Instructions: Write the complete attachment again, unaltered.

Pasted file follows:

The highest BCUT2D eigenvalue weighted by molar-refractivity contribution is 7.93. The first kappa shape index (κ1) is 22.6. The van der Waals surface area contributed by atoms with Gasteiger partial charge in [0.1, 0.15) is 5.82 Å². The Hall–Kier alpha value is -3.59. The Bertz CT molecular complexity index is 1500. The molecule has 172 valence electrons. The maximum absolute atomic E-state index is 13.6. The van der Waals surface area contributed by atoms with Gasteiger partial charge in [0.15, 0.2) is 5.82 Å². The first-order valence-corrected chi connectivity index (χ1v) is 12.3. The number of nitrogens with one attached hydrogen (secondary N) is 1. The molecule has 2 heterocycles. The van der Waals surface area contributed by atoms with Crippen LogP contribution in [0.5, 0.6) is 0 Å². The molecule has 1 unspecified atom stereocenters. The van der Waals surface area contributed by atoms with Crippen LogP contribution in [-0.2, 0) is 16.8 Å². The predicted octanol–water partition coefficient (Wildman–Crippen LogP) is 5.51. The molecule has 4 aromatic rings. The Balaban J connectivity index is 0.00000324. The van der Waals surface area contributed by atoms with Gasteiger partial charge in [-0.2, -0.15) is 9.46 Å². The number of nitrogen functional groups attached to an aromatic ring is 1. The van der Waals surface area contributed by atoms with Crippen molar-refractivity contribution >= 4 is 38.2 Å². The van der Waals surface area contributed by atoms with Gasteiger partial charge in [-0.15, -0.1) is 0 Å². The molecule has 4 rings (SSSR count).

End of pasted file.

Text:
The highest BCUT2D eigenvalue weighted by molar-refractivity contribution is 7.93. The first kappa shape index (κ1) is 22.6. The van der Waals surface area contributed by atoms with Gasteiger partial charge in [0.1, 0.15) is 5.82 Å². The Hall–Kier alpha value is -3.59. The Bertz CT molecular complexity index is 1500. The molecule has 172 valence electrons. The maximum absolute atomic E-state index is 13.6. The van der Waals surface area contributed by atoms with Gasteiger partial charge in [0.15, 0.2) is 5.82 Å². The first-order valence-corrected chi connectivity index (χ1v) is 12.3. The number of nitrogens with one attached hydrogen (secondary N) is 1. The molecule has 2 heterocycles. The van der Waals surface area contributed by atoms with Crippen LogP contribution in [0.5, 0.6) is 0 Å². The molecule has 1 unspecified atom stereocenters. The van der Waals surface area contributed by atoms with Crippen LogP contribution in [-0.2, 0) is 16.8 Å². The predicted octanol–water partition coefficient (Wildman–Crippen LogP) is 5.51. The molecule has 4 aromatic rings. The Balaban J connectivity index is 0.00000324. The van der Waals surface area contributed by atoms with Gasteiger partial charge in [-0.2, -0.15) is 9.46 Å². The number of nitrogen functional groups attached to an aromatic ring is 1. The van der Waals surface area contributed by atoms with Crippen molar-refractivity contribution >= 4 is 38.2 Å². The van der Waals surface area contributed by atoms with Gasteiger partial charge in [-0.15, -0.1) is 0 Å². The molecule has 4 rings (SSSR count).